Since the beginning of 2017, a number of retailers have announced that they were closing stores in Canada. While it’s not unusual for struggling retailers to announce closures at the beginning of a new year, the number and nature of closures and bankruptcies announced was more significant than usual. Antony Karabus, CEO of HRC Retail Advisory, advises that one of the primary causes of this situation is the polarization of retail in Canada (where “middle” retailers are being squeezed while low and high-end retailers continue to expand).
He believes that there will be more announcements to come as a number of retailers continue to struggle, which will put additional pressure on retail landlords to replace the space to be vacated as retailers close stores, especially in ‘non-prime’ malls.
To gain additional insight into the current dynamics in the Canadian retail industry, we interviewed Mr. Karabus, who heads a leading retail consulting firm based in both Canada and the United States.
Mr. Karabus provided insight regarding these issues, first providing his opinion that a combination of six concurrent consumer-driven factors are putting pressure on the financial performance of retail chains, particularly those serving the mid-tier and also those that are being dis-intermediated by the digital age. These six factors are:
1. The rate of the shift from physical stores to online, resulting in store fleets being less profitable and contributing to the ongoing closure of stores,
2. The transfer of market share to the ‘value sector’, resulting in increased market share transferring from traditional mid-tier retailers to discounters such as Giant Tiger, TJX Canada (Winners/Marshalls/HomeSense) and Walmart, as well as fast-fashion retailers such as H&M, Forever 21, and Zara, with both groups adding significant top-line sales and store count growth,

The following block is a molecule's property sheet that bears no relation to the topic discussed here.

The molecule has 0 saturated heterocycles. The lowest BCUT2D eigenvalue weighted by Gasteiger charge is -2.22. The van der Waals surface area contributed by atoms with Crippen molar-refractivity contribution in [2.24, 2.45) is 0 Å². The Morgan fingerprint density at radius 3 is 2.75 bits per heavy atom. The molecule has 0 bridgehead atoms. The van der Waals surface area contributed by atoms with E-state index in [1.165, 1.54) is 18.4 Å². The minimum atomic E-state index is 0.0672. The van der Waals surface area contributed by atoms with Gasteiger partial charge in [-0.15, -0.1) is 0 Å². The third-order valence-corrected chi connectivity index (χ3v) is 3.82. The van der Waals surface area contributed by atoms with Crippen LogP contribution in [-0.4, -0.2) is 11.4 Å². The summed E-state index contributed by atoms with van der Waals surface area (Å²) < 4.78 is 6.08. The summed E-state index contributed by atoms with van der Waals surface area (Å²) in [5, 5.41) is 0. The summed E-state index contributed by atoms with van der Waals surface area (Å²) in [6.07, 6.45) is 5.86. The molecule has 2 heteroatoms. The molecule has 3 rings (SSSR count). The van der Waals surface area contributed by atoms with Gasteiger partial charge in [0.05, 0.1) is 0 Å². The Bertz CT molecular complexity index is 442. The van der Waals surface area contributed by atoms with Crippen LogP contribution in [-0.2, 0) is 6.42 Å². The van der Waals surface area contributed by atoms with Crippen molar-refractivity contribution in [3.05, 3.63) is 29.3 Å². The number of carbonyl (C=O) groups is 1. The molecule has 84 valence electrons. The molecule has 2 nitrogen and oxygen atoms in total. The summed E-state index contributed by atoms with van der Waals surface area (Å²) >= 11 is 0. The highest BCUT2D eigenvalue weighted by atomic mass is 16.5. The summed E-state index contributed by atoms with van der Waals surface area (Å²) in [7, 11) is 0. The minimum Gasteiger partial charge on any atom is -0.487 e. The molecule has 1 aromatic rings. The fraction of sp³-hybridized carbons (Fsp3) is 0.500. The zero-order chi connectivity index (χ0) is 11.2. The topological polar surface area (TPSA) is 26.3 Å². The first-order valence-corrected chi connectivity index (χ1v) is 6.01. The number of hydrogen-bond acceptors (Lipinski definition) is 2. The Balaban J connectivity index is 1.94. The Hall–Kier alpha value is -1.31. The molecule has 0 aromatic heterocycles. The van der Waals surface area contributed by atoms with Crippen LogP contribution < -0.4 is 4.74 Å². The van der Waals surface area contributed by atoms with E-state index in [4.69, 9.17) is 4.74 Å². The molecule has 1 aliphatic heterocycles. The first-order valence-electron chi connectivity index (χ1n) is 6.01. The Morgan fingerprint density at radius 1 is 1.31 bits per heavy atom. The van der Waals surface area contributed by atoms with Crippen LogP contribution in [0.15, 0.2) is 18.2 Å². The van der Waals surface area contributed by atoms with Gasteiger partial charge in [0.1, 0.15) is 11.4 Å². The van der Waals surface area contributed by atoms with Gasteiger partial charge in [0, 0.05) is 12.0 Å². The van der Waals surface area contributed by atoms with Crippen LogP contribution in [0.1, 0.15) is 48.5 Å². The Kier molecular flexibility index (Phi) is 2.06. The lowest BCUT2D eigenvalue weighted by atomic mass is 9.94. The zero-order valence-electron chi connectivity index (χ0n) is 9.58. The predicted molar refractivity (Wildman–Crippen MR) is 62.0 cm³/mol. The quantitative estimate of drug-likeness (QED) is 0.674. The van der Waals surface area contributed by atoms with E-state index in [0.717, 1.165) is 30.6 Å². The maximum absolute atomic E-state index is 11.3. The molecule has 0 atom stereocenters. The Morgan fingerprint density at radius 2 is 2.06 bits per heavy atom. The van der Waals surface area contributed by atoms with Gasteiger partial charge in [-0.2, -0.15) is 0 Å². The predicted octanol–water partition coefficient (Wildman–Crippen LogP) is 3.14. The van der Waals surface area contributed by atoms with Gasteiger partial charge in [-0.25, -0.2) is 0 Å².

4. The massive growth of Amazon, as it continues to grow at more than 20% annually — much of which is coming from the market share of the traditional retailers,
5. Increased consumption of music and related media in digital form, further impacting retail market share in those categories,
6. The loss of market share for incumbents, due to the ongoing entry and expansion of luxury brands and retailers into Canada.
As a result of the above, some retailers are experiencing significant pressure on financial performance. Weaker retailers or those facing sharply increased competitive intensity from new entrants and e-commerce operators are either closing stores or shuttering altogether.
Retail-Insider editor-in-chief, Craig Patterson, conducted a question-and-answer interview with Mr. Karabus this week to obtain additional insights into these complex industry issues.
Retail-Insider: How is the recent spate of store closures and bankruptcies in Canada the result of the six factors you’ve just described?
Mr. Karabus: The massive erosion of market share by the mid-tier retailers is putting extreme pressure on the weaker retailers, many of which were slow to transform their businesses in the face of the new retail environment. Given that retail is typically a low operating margin business, this has made it hard for many to survive.
Retail-Insider: Why are there so many announcements of bankruptcies in January?
Mr. Karabus: January is a fairly typical month for this type of news, as secured lenders often withdraw support at this time of year when they start seeing deteriorating financial positions following weaker peak season holiday sales, especially when they are concerned about the value of their collateral (the retailers’ inventory values) at a time of increased markdowns.